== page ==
The Second City Unscripted: Revolution and Revelation at the World-Famous Comedy Theater
In 1959, a group of like-minded Chicagoans joined forces to open a hip new venue dedicated to coffee, cigarettes, conversation, and comedy. The result, a nightly cabaret featuring a troupe of inventive young actors skewering everything from politics to popular culture in witty, rapid-fire, improvised scenes, not only made delighted audiences laugh–it made history.
Copping its iconic name from a New York journalist’s disparaging remark, Chicago’s Second City theater brashly defied the role of runner-up and single-handedly made the Windy City North America’s cradle of comedic brilliance from which generations of household names would spring. Now, in The Second City Unscripted, a Who’s Who of the celebrated comedy camp’s alumni–including Alan Arkin, David Steinberg, Harold Ramis, Dan Aykroyd, Eugene Levy, Amy Sedaris, and Stephen Colbert–tell it like it was in the house that hilarity built.
Here are candid tales of John Belushi’s raw ambition and chemical experimentation, Bill Murray’s heckler-pummeling and lady-killing, superstar Mel Gibson’s roof-raising appearance in Braveheart regalia, and legendary director Del Close’s shuttling between the comedic asylum he ruled over and the real one he rehabbed in.
In this unvarnished, unexpurgated, and unprecedented account, what happened onstage, backstage, and offstage at Second City isn’t staying there anymore. From the smash hits and near misses to the love affairs and the bitter feuds, from the showbiz politics and pitfalls to the inspired tomfoolery and heartbreaking tragedy, The Second City Unscripted is part memoir of a cherished era, part time capsule from a comedic renaissance, and part valentine to the exquisite art of being funny. It captures like never before the history of the men and women who caught lightning–and laughter–in a bottle.
From the Hardcover edition.
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THE SECOND CITY UNSCRIPTED: Revolution and Revelation at the World-Famous Comedy TheaterUser Review - Jane Doe - Kirkus
A Chicago Sun-Times staff writer weeds through hours of interviews to fashion an in-depth oral history of comedy's greatest talent factory, The Second City.When Bernard Sahlins, Paul Sills and Howard ... Read full review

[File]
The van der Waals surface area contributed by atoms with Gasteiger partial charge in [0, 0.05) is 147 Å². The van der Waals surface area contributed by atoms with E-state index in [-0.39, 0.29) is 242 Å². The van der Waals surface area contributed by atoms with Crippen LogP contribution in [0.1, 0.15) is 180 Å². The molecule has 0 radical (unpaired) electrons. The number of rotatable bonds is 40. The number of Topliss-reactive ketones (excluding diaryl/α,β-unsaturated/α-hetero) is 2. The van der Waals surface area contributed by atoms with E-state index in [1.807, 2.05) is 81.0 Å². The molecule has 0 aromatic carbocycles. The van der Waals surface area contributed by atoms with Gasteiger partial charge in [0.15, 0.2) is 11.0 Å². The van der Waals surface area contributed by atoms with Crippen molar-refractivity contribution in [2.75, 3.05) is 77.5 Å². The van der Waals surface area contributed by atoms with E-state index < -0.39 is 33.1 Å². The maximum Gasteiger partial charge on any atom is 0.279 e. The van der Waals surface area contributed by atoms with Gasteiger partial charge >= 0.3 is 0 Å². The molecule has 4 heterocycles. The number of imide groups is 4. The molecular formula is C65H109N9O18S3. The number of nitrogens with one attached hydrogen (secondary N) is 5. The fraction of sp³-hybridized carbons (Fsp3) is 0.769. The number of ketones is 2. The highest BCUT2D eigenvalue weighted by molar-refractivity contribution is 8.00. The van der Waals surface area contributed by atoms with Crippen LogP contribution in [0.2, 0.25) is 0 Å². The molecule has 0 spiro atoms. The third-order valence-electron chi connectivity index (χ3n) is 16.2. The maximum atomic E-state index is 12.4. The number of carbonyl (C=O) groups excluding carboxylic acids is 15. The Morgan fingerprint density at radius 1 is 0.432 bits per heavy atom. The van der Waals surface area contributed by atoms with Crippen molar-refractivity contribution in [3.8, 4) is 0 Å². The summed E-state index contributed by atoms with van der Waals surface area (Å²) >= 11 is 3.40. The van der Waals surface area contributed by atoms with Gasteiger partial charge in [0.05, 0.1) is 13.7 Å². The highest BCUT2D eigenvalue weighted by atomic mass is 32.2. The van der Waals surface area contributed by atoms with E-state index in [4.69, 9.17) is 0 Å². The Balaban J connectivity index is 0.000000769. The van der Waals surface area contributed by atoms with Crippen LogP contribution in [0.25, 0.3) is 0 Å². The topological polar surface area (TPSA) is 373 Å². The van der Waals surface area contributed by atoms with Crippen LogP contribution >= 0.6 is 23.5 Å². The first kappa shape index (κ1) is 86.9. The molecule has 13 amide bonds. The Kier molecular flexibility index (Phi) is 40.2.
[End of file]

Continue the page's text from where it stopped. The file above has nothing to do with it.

My favourite quotes so far-
Sheldon Patinkin: 'If you're doing satire and comedy, you have to figure out how to do it so that the audience will laugh at what you hate, rather than just get angry at it. If you can laugh at it, you can fix it.'
Eugenie Ross-Leming: 'You were dealing with funny people who understood that there is no price too high to pay for funny, including self-humiliation. Yea, Del [Close] was a misogynist, but he took a great intellectual pride in being able to stand outside of himself and say, "Yes, I'm a drug addict misogynist, but ..." He wouldn't live the life, but he could talk the talk of an enlightened person. He just couldn't walk it.'
Dave Thomas: [To Andrew Alexander] "How can you do this to us? We're making $145 a week. Those measly checks are bouncing. And now we've got shit raining down on our heads!"
Conan O'Brien: 'People increasingly want comedy to mean something, and they want it to be relevant to what's happening in the world, and I've always believed the opposite, which is it should be irrelevant. It shouldn't mean anything. You shouldn't look for meaning in comedy. That's my religious conviction, and I'm orthodox about that. And I love that SCTV was just relentlessly silly, and it was not lecturing to me in any way... And this show came out of nowhere. It's hard to describe to young people today how unusual --and how revolutionary-- that show was. Because today all we have is revolutionary comedy. It's everywhere. All I ever hear is "edgy." And you can download the entire season onto your iPhone. I'm always being told, "Have you seen...?" I can't keep up with it all. It's diluted. It's spiralling all around you.'
Paul Dinello: [On Joyce Sloane stepping down] 'It was like having your mom there and you can go talk to her, and she was fun to hang out with. And spiritually you felt like she sort of had her arms around the whole place. But from a business angle, I didn't really know -- I was there to perform and for the free beer. So I had an emotional reaction to it, but in hindsight it's a little embarrassing just because I didn't really try to find out what the details were. I was just like, "Oh, they're letting Joyce go. I'm quitting." '
Other editions - View all
The Second City Unscripted: Revolution and Revelation at the World-Famous ...
Limited preview - 2012